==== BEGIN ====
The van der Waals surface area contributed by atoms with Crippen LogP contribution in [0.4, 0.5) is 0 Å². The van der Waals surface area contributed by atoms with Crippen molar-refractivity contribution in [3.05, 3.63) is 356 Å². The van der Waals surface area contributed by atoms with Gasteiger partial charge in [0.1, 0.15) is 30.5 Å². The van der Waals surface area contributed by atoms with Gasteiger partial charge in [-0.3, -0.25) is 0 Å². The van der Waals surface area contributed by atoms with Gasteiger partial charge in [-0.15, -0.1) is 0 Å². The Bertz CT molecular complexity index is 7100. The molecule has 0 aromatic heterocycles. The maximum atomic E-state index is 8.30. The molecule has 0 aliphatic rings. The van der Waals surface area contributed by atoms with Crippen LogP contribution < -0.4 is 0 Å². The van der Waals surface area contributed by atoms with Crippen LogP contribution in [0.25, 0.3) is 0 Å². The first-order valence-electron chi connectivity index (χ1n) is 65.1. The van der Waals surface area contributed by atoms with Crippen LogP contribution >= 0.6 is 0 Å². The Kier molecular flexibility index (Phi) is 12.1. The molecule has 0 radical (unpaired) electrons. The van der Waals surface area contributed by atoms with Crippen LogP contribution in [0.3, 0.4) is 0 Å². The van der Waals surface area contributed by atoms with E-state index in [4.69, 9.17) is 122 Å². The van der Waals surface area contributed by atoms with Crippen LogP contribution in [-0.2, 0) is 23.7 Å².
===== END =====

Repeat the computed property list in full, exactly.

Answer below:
The van der Waals surface area contributed by atoms with Crippen LogP contribution in [0.4, 0.5) is 0 Å². The van der Waals surface area contributed by atoms with Crippen molar-refractivity contribution in [3.05, 3.63) is 356 Å². The van der Waals surface area contributed by atoms with Gasteiger partial charge in [0.1, 0.15) is 30.5 Å². The van der Waals surface area contributed by atoms with Gasteiger partial charge in [-0.3, -0.25) is 0 Å². The van der Waals surface area contributed by atoms with Gasteiger partial charge in [-0.15, -0.1) is 0 Å². The Bertz CT molecular complexity index is 7100. The molecule has 0 aromatic heterocycles. The maximum atomic E-state index is 8.30. The molecule has 0 aliphatic rings. The van der Waals surface area contributed by atoms with Crippen LogP contribution < -0.4 is 0 Å². The van der Waals surface area contributed by atoms with Crippen LogP contribution in [0.25, 0.3) is 0 Å². The first-order valence-electron chi connectivity index (χ1n) is 65.1. The van der Waals surface area contributed by atoms with Crippen LogP contribution >= 0.6 is 0 Å². The Kier molecular flexibility index (Phi) is 12.1. The molecule has 0 radical (unpaired) electrons. The van der Waals surface area contributed by atoms with Crippen LogP contribution in [0.3, 0.4) is 0 Å². The van der Waals surface area contributed by atoms with E-state index in [4.69, 9.17) is 122 Å². The van der Waals surface area contributed by atoms with Crippen LogP contribution in [-0.2, 0) is 23.7 Å².